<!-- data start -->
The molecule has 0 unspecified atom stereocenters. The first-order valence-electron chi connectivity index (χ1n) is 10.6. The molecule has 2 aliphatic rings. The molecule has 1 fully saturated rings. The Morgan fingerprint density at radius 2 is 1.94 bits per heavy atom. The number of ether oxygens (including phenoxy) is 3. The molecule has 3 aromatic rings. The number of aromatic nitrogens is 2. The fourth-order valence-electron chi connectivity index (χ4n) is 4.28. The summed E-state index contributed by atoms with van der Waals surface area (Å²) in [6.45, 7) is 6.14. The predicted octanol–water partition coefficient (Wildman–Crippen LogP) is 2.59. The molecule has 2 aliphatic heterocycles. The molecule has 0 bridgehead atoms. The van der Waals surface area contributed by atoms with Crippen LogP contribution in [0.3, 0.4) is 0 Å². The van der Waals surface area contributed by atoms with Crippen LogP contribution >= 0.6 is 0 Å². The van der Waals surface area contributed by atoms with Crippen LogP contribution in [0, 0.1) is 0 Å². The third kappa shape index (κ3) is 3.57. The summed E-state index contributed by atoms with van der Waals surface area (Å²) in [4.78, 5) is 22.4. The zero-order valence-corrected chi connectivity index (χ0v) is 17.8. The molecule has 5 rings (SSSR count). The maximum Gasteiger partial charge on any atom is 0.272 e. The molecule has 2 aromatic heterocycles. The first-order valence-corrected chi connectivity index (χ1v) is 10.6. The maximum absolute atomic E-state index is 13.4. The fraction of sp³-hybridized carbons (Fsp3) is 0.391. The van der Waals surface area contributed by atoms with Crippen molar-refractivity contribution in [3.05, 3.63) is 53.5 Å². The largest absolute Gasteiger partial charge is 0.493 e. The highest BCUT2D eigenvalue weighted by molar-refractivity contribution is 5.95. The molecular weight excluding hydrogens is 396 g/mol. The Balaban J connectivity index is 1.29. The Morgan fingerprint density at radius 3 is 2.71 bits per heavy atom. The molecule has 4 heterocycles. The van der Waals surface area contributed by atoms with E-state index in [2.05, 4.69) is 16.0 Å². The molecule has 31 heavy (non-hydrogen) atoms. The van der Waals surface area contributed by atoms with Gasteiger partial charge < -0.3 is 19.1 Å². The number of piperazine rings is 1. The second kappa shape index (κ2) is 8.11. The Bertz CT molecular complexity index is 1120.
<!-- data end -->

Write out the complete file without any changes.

The molecule has 0 unspecified atom stereocenters. The first-order valence-electron chi connectivity index (χ1n) is 10.6. The molecule has 2 aliphatic rings. The molecule has 1 fully saturated rings. The Morgan fingerprint density at radius 2 is 1.94 bits per heavy atom. The number of ether oxygens (including phenoxy) is 3. The molecule has 3 aromatic rings. The number of aromatic nitrogens is 2. The fourth-order valence-electron chi connectivity index (χ4n) is 4.28. The summed E-state index contributed by atoms with van der Waals surface area (Å²) in [6.45, 7) is 6.14. The predicted octanol–water partition coefficient (Wildman–Crippen LogP) is 2.59. The molecule has 2 aliphatic heterocycles. The molecule has 0 bridgehead atoms. The van der Waals surface area contributed by atoms with Crippen LogP contribution in [0.3, 0.4) is 0 Å². The van der Waals surface area contributed by atoms with Crippen LogP contribution >= 0.6 is 0 Å². The van der Waals surface area contributed by atoms with Crippen LogP contribution in [0, 0.1) is 0 Å². The third kappa shape index (κ3) is 3.57. The summed E-state index contributed by atoms with van der Waals surface area (Å²) in [4.78, 5) is 22.4. The zero-order valence-corrected chi connectivity index (χ0v) is 17.8. The molecule has 5 rings (SSSR count). The maximum Gasteiger partial charge on any atom is 0.272 e. The molecule has 2 aromatic heterocycles. The first-order valence-corrected chi connectivity index (χ1v) is 10.6. The maximum absolute atomic E-state index is 13.4. The fraction of sp³-hybridized carbons (Fsp3) is 0.391. The van der Waals surface area contributed by atoms with Crippen molar-refractivity contribution in [3.05, 3.63) is 53.5 Å². The largest absolute Gasteiger partial charge is 0.493 e. The highest BCUT2D eigenvalue weighted by molar-refractivity contribution is 5.95. The molecular weight excluding hydrogens is 396 g/mol. The Balaban J connectivity index is 1.29. The Morgan fingerprint density at radius 3 is 2.71 bits per heavy atom. The molecule has 4 heterocycles. The van der Waals surface area contributed by atoms with E-state index in [2.05, 4.69) is 16.0 Å². The molecule has 31 heavy (non-hydrogen) atoms. The van der Waals surface area contributed by atoms with Gasteiger partial charge < -0.3 is 19.1 Å². The number of piperazine rings is 1. The second kappa shape index (κ2) is 8.11. The Bertz CT molecular complexity index is 1120.